A multi-day sentencing hearing is underway in central Vermont for the woman who admitted to murdering four people in August of 2015.
Jody Herring pled guilty this past summer to killing her cousins, Rhonda and Regina Herring, their mother, Julie Ann Falzarano, and a caseworker for the Vermont Department for Children and Families, Lara Sobel.
Herring confessed to shooting and killing her relatives at Falzarano’s home in Berlin, then going to the state office building in nearby Barre to target Sobel.
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Investigators said Herring was enraged from a loss of child custody, and blamed her four victims for it.
While Herring’s guilt is not in question, what this week’s sentencing hearing should determine if she could ever be eligible for parole—even if several decades from now.
“I tried getting ahold of my mom and I’m like, ‘Oh no, oh no, please don’t tell me,’” prosecution witness Tiffany Herring Flint testified Monday about the day she discovered her mother dead inside the home in Berlin.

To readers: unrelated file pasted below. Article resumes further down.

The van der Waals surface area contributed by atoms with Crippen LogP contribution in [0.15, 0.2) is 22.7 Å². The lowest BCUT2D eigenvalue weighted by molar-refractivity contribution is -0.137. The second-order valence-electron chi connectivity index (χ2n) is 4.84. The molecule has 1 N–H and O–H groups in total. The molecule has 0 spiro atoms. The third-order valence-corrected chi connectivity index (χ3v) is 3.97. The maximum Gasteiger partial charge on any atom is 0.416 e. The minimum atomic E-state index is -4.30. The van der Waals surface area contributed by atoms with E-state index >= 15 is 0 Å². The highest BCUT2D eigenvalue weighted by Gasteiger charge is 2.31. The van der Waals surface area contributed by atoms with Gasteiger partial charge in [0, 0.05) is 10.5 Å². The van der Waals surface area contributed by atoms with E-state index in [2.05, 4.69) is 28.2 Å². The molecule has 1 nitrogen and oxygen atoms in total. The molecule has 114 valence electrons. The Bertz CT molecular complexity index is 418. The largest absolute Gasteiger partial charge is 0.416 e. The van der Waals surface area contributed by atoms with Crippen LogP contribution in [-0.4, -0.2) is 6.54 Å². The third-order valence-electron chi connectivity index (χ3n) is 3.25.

Another prosecution witness, Jacob Graves, testified he saw Herring shoot the DCF caseworker with a hunting rifle.
“There was only a couple or three other seconds before she advanced and took another shot,” Graves recalled.
One of the defendant’s aunts testified for the defense about Herring’s difficult teenage years.
“My understanding was they were living in an abandoned car,” Sharon Johnson said in response to a question from defense attorney David Sleigh about Jody Herring and her brother having been kicked out of their home after their father’s death.
Sandra Herring, another aunt, was called to the witness stand by Sleigh and testified that her niece’s frail mental state crumbled further when her child entered state custody.
“After losing her daughter, she was just getting worse and worse,” Sandra Herring said.
More defense testimony is slated for Tuesday, with this sentencing hearing expected to stretch into Wednesday, or perhaps, Thursday.